ST. LOUIS (AP) -- Missouri voters on Tuesday approved a measure giving residents of St. Louis and Kansas City the right to decide the fate of earnings taxes.
Proposition A requires voters in the state's two large cities to approve existing earnings taxes every five years. The measure has statewide ramifications by also barring other Missouri cities from imposing their own earnings tax.
St. Louis and Kansas City are the only two cities in the state that have an earnings tax, which is a 1 percent levy on the earnings of people who live or work inside the city.
City leaders have said they might have to cut services if the ballot measure passes and voters later strike down the earnings tax. Kansas City officials say the earnings tax provides more than $200 million annually in city revenue, and city council members don't know how that would be replaced. St. Louis has estimated the tax brings in $140 million annually.
Let Voters Decide, the committee supporting Proposition A, says on its website that the measure was needed because "a third layer of income taxes imposed at the local level hurts working people and employers."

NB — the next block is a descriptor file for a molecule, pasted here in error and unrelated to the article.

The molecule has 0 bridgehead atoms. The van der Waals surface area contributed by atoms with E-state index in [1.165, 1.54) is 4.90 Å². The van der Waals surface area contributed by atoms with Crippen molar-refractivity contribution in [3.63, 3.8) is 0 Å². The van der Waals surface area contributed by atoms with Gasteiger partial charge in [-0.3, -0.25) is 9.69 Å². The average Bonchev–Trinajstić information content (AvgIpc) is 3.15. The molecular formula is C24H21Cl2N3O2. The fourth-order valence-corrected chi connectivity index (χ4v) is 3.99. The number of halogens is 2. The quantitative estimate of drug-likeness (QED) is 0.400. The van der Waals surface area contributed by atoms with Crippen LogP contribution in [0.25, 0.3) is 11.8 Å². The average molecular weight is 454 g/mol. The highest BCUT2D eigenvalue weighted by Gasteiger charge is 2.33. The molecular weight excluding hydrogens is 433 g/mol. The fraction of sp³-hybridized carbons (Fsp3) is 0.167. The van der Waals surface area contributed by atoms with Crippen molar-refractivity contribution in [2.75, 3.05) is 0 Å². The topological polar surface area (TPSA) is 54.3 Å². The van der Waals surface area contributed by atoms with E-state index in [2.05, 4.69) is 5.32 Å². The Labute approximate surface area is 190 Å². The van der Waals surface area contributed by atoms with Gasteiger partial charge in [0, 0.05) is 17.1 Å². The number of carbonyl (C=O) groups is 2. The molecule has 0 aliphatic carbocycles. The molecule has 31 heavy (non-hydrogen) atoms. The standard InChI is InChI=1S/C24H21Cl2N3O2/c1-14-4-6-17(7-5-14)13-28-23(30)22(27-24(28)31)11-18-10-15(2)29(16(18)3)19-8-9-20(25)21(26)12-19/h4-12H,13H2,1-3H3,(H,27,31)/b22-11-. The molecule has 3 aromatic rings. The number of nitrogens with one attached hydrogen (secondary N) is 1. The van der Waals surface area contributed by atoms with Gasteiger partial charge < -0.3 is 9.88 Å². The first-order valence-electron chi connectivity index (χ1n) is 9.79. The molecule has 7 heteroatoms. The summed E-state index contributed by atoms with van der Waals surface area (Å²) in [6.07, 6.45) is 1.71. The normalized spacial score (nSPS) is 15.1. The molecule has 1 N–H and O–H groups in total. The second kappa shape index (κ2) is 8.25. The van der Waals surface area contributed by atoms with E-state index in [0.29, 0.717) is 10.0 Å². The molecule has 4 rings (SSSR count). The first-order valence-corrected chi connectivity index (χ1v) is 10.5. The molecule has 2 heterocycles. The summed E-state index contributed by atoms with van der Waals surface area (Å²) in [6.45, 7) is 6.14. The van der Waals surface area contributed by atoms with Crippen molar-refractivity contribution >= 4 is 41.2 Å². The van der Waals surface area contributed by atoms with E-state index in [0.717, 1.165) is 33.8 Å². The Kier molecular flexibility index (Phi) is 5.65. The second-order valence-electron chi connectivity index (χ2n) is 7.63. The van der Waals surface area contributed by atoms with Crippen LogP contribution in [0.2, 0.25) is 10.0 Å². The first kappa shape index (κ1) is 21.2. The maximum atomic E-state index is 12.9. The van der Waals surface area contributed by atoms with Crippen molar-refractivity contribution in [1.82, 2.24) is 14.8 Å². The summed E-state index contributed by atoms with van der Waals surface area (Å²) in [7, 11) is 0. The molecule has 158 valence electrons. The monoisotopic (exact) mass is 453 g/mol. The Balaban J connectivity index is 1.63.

The group also says the tax "gives people and businesses a reason to locate in nearby suburban areas that don't have an earnings tax."
William Petty, 24, took a break between his day job on a demolition crew and a night job at Home Depot in St. Louis to vote yes on Proposition A.
While Petty didn't want to see city services cut significantly, he thought it was important that residents have input on the taxes they pay.
"I think voters should have a say-so," Petty said.
But another St. Louisan, 58-year-old Marilyn Browning, voted against the measure, worrying it could gut city services if voters eventually strike down the earnings tax.
"I want to make sure we have adequate police protection, and adequate fire protection," Browning said.
In St. Louis, an interfaith group of ministers and civic leaders launched a campaign against the ballot initiative because it could eliminate 33 percent of the city's general revenue fund, with no plan to replace it.
Archbishop Robert Carlson of the group, Metropolitan Congregations United for St. Louis, said the ballot measure could have a disproportionate effect on the poor.
Proposition A has become a rallying cry for conservative candidates who say taxes have become too burdensome for families in the midst of a stagnant economy.
(Copyright 2010 by The Associated Press. All Rights Reserved.)